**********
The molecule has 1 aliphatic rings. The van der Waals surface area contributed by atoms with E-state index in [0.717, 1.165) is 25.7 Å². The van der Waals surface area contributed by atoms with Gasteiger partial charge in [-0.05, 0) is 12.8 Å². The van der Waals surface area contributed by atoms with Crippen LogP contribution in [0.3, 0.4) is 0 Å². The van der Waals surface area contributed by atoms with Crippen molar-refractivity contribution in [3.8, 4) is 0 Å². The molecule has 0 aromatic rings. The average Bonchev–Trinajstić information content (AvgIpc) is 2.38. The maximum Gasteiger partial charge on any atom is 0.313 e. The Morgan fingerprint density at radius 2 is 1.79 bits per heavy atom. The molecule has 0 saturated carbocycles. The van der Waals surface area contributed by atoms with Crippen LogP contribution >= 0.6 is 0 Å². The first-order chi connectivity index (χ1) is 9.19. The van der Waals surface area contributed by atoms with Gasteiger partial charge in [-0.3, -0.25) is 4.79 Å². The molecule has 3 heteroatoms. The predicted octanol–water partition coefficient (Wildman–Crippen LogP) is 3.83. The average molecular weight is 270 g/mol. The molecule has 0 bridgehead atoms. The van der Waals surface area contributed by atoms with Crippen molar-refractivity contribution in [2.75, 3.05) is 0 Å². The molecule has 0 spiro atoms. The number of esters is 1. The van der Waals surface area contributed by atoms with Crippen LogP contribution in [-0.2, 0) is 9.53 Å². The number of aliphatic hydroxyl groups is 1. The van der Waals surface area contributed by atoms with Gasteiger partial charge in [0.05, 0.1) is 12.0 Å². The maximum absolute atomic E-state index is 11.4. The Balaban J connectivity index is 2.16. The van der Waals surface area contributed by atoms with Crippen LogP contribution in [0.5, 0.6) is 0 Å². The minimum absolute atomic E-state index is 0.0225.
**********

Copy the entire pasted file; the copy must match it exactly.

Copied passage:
The molecule has 1 aliphatic rings. The van der Waals surface area contributed by atoms with E-state index in [0.717, 1.165) is 25.7 Å². The van der Waals surface area contributed by atoms with Gasteiger partial charge in [-0.05, 0) is 12.8 Å². The van der Waals surface area contributed by atoms with Crippen LogP contribution in [0.3, 0.4) is 0 Å². The van der Waals surface area contributed by atoms with Crippen molar-refractivity contribution in [3.8, 4) is 0 Å². The molecule has 0 aromatic rings. The average Bonchev–Trinajstić information content (AvgIpc) is 2.38. The maximum Gasteiger partial charge on any atom is 0.313 e. The Morgan fingerprint density at radius 2 is 1.79 bits per heavy atom. The molecule has 0 saturated carbocycles. The van der Waals surface area contributed by atoms with Crippen LogP contribution >= 0.6 is 0 Å². The first-order chi connectivity index (χ1) is 9.19. The van der Waals surface area contributed by atoms with Gasteiger partial charge in [-0.3, -0.25) is 4.79 Å². The molecule has 3 heteroatoms. The predicted octanol–water partition coefficient (Wildman–Crippen LogP) is 3.83. The average molecular weight is 270 g/mol. The molecule has 0 bridgehead atoms. The van der Waals surface area contributed by atoms with Crippen molar-refractivity contribution in [2.75, 3.05) is 0 Å². The molecule has 0 spiro atoms. The number of esters is 1. The van der Waals surface area contributed by atoms with Crippen LogP contribution in [-0.2, 0) is 9.53 Å². The number of aliphatic hydroxyl groups is 1. The van der Waals surface area contributed by atoms with Gasteiger partial charge in [0.05, 0.1) is 12.0 Å². The maximum absolute atomic E-state index is 11.4. The Balaban J connectivity index is 2.16. The van der Waals surface area contributed by atoms with Crippen LogP contribution in [0.5, 0.6) is 0 Å². The minimum absolute atomic E-state index is 0.0225.